Howdy from Texas. Cathy and I are so excited that we have had so many contest entries! I thank all of you who have actively participated in spreading the word about our We the People 9.17 Contest.
I encourage all of you to spread the word about our necessity as citizens to know the United States Constitution and our rights!
I do it throughout the day, with these essays but also I take advantage of every moment to share my enthusiasm. Yesterday, I was quizzing the guys at Starbucks about the Constitution and the Bill of Rights. It was amazing to watch their wheels turn as they tried to remember. They were clear on a few things. I promptly gave them my RAPPS acronym about the First Amendment: Freedom: of Religion, to Assemble, to Petition, of Press and of Speech! I pulled out my Constitution App on my phone and we continued to talk about other aspects of the Constitution.
At my nephews 18th birthday party last night, I asked the young 17 year old next to me if he knew about the United States Constitution. He seemed a bit dazed and confused. I handed him a business card with our website and told him that he was the future of the country and he was going to HAVE to know his rights!!! ☺
So see, all day long we can plant the seeds. Someday, a few years from now, that young man will remember the “crazy, Constitution lady” and will reflect, when his rights are impeded and his country is broke, “oh, so, THIS is what she was talking about!”
We MUST educate our children. They are the future “genius of the people” and they must have the knowledge of our country’s foundation and thesis in order to take action.
As John Adam’s said, “Liberty cannot be preserved without a general knowledge of the people.”
I say, “Knowledge is to power what action is to results.”
So today’s reading was fascinating, as always.
In Federalist Paper No. 50, James Madison talks about how reason was, “distracted by the rage of the party.”
This is certainly relevant to today. Our representatives lack the cool, calm, pacific stage of reason that reaps crucial objectivity; an objectivity that holds within its breast the future of our country and the future of our children’s lives.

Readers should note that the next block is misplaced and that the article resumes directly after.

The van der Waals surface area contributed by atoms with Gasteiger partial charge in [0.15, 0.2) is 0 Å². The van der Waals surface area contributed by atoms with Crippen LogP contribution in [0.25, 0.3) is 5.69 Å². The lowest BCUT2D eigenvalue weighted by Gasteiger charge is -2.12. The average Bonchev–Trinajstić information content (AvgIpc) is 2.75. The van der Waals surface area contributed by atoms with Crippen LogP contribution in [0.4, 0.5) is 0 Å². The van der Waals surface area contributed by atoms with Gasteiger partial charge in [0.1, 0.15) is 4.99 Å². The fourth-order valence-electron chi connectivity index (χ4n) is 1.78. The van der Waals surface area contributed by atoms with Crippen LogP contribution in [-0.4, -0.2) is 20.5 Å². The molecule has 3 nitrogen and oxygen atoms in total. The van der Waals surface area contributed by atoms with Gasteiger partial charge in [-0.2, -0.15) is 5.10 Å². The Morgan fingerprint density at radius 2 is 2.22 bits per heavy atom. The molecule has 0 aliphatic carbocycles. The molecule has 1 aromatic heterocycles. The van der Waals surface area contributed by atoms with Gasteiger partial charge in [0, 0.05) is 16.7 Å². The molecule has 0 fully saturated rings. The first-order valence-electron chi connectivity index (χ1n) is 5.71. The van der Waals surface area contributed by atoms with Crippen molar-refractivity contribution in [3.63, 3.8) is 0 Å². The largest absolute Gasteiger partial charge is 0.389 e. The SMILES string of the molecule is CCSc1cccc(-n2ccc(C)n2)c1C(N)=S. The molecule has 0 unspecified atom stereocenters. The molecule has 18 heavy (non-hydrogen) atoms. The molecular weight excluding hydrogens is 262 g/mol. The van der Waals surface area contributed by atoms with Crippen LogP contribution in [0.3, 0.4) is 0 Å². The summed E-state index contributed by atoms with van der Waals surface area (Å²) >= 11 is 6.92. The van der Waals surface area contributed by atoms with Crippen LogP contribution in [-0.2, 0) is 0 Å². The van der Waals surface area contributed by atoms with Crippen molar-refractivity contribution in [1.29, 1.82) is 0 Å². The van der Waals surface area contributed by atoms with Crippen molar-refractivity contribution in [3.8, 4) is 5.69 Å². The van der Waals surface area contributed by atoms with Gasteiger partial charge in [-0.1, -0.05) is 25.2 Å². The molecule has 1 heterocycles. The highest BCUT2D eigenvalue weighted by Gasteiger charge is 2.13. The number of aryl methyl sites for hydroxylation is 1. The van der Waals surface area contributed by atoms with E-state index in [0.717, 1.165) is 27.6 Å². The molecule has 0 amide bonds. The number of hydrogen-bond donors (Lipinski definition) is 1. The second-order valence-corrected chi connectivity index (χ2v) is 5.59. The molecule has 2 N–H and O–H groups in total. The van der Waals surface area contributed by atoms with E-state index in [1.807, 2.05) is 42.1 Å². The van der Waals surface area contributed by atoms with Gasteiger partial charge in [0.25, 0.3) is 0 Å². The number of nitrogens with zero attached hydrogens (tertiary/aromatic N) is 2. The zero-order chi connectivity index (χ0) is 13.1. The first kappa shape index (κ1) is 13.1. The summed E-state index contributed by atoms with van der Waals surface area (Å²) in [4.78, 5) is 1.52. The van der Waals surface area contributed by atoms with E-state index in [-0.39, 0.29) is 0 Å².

However, at times, the salt and pepper of parties is a necessary seasoning.
In Federalist Paper No. 50, James Madison says, “an extinction of parties necessarily implies either a universal alarm for the public safety, or an absolute extinction of liberty.”
If there is no diversity of thought then that means the singular thought is under the persuasive power of tyranny.
James Madison thus concludes that diversity of party is a necessity, though passions should be unified in purpose for a continual, everlasting respect for the Constitutional constructs and for the governing of the people and preservation of liberty.
Being a realist, however, he recognized that passions of men die-hard. Thus, the men of Congress, who are intrinsically involved in the process, the predicament, may not be the best to resolve the situation regarding the Constitutional violation assessment or the Constitutional amendment process.
He then calls on outsiders who are educated on the constructs and crisis at hand and thus better able to serve the cause because they are removed from the passions of the legislature. Hence, a convention of the people may at times be the answer such as the Constitutional Convention of 1787 which was made up of men who were not all necessarily at the time employed by Congress.
This leads us back to James Madison’s words in Federalist No. 49, “The people are the only legitimate fountain of power.”
It is dangerous to think about calling a Constitutional Convention because of the dangerous route it may take. An honest assessment may turn into to a stranglehold by attorneys, and men of disrepute, who could swerve the Convention away from its original intent. Yet, it is empowering to know that the option is available.
Knowledge is to power what action is to results.
Tuesday, July 6th, 2010